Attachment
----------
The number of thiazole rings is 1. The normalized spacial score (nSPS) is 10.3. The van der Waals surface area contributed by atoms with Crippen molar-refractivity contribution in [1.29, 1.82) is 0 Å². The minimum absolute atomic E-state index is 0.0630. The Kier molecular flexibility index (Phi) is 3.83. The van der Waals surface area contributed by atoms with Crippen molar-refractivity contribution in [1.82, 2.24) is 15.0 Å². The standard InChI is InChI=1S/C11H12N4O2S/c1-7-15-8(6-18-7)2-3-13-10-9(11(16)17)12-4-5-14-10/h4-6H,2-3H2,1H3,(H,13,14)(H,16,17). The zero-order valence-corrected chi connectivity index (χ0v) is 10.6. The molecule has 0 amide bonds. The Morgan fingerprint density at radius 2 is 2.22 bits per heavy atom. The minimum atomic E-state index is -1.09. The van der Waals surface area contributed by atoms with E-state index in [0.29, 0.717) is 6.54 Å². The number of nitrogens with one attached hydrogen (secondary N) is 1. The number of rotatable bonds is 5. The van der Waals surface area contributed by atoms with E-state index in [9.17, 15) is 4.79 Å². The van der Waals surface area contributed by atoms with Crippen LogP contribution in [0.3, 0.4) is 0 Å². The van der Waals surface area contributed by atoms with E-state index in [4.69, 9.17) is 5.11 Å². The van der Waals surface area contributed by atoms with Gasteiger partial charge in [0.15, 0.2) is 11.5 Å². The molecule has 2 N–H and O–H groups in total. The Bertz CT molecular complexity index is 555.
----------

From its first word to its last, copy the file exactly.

The number of thiazole rings is 1. The normalized spacial score (nSPS) is 10.3. The van der Waals surface area contributed by atoms with Crippen molar-refractivity contribution in [1.29, 1.82) is 0 Å². The minimum absolute atomic E-state index is 0.0630. The Kier molecular flexibility index (Phi) is 3.83. The van der Waals surface area contributed by atoms with Crippen molar-refractivity contribution in [1.82, 2.24) is 15.0 Å². The standard InChI is InChI=1S/C11H12N4O2S/c1-7-15-8(6-18-7)2-3-13-10-9(11(16)17)12-4-5-14-10/h4-6H,2-3H2,1H3,(H,13,14)(H,16,17). The zero-order valence-corrected chi connectivity index (χ0v) is 10.6. The molecule has 0 amide bonds. The Morgan fingerprint density at radius 2 is 2.22 bits per heavy atom. The minimum atomic E-state index is -1.09. The van der Waals surface area contributed by atoms with E-state index in [0.29, 0.717) is 6.54 Å². The number of nitrogens with one attached hydrogen (secondary N) is 1. The number of rotatable bonds is 5. The van der Waals surface area contributed by atoms with E-state index in [9.17, 15) is 4.79 Å². The van der Waals surface area contributed by atoms with Crippen LogP contribution in [0.3, 0.4) is 0 Å². The van der Waals surface area contributed by atoms with E-state index in [4.69, 9.17) is 5.11 Å². The van der Waals surface area contributed by atoms with Gasteiger partial charge in [0.15, 0.2) is 11.5 Å². The molecule has 2 N–H and O–H groups in total. The Bertz CT molecular complexity index is 555.